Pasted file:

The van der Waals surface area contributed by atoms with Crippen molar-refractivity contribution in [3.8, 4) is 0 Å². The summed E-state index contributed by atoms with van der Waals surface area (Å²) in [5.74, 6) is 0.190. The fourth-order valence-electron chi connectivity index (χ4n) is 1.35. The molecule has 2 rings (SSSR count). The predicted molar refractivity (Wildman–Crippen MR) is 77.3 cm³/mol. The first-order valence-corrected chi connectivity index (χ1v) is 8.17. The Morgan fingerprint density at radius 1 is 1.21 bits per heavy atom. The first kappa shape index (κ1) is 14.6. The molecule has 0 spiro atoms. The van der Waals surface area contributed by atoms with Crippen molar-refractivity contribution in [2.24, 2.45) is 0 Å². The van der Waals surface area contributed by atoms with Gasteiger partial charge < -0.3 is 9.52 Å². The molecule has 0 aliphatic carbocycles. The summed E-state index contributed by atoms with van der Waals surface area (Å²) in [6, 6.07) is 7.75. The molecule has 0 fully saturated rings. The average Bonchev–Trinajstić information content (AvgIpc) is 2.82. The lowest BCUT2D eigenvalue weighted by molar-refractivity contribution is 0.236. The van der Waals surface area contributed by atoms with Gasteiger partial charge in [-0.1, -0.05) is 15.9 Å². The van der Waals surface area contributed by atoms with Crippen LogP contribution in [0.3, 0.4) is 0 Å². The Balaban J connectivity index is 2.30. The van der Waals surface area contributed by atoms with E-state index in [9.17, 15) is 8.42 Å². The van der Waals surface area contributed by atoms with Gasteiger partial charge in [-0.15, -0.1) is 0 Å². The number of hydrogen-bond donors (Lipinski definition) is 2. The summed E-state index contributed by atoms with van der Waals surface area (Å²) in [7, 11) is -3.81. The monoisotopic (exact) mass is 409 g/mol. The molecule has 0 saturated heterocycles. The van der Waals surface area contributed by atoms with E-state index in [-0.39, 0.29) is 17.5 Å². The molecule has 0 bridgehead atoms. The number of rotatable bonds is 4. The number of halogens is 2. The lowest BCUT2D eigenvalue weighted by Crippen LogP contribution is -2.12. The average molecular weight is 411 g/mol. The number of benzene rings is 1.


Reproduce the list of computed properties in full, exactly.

The van der Waals surface area contributed by atoms with Crippen molar-refractivity contribution in [3.8, 4) is 0 Å². The summed E-state index contributed by atoms with van der Waals surface area (Å²) in [5.74, 6) is 0.190. The fourth-order valence-electron chi connectivity index (χ4n) is 1.35. The molecule has 2 rings (SSSR count). The predicted molar refractivity (Wildman–Crippen MR) is 77.3 cm³/mol. The first-order valence-corrected chi connectivity index (χ1v) is 8.17. The Morgan fingerprint density at radius 1 is 1.21 bits per heavy atom. The first kappa shape index (κ1) is 14.6. The molecule has 0 spiro atoms. The van der Waals surface area contributed by atoms with Crippen molar-refractivity contribution in [2.24, 2.45) is 0 Å². The van der Waals surface area contributed by atoms with Gasteiger partial charge < -0.3 is 9.52 Å². The molecule has 0 aliphatic carbocycles. The summed E-state index contributed by atoms with van der Waals surface area (Å²) in [6, 6.07) is 7.75. The molecule has 0 fully saturated rings. The average Bonchev–Trinajstić information content (AvgIpc) is 2.82. The lowest BCUT2D eigenvalue weighted by molar-refractivity contribution is 0.236. The van der Waals surface area contributed by atoms with Gasteiger partial charge in [-0.1, -0.05) is 15.9 Å². The van der Waals surface area contributed by atoms with Crippen LogP contribution in [0.3, 0.4) is 0 Å². The Balaban J connectivity index is 2.30. The van der Waals surface area contributed by atoms with E-state index in [9.17, 15) is 8.42 Å². The van der Waals surface area contributed by atoms with Gasteiger partial charge in [-0.15, -0.1) is 0 Å². The number of hydrogen-bond donors (Lipinski definition) is 2. The summed E-state index contributed by atoms with van der Waals surface area (Å²) in [7, 11) is -3.81. The monoisotopic (exact) mass is 409 g/mol. The molecule has 0 saturated heterocycles. The van der Waals surface area contributed by atoms with E-state index in [-0.39, 0.29) is 17.5 Å². The molecule has 0 bridgehead atoms. The number of rotatable bonds is 4. The number of halogens is 2. The lowest BCUT2D eigenvalue weighted by Crippen LogP contribution is -2.12. The average molecular weight is 411 g/mol. The number of benzene rings is 1.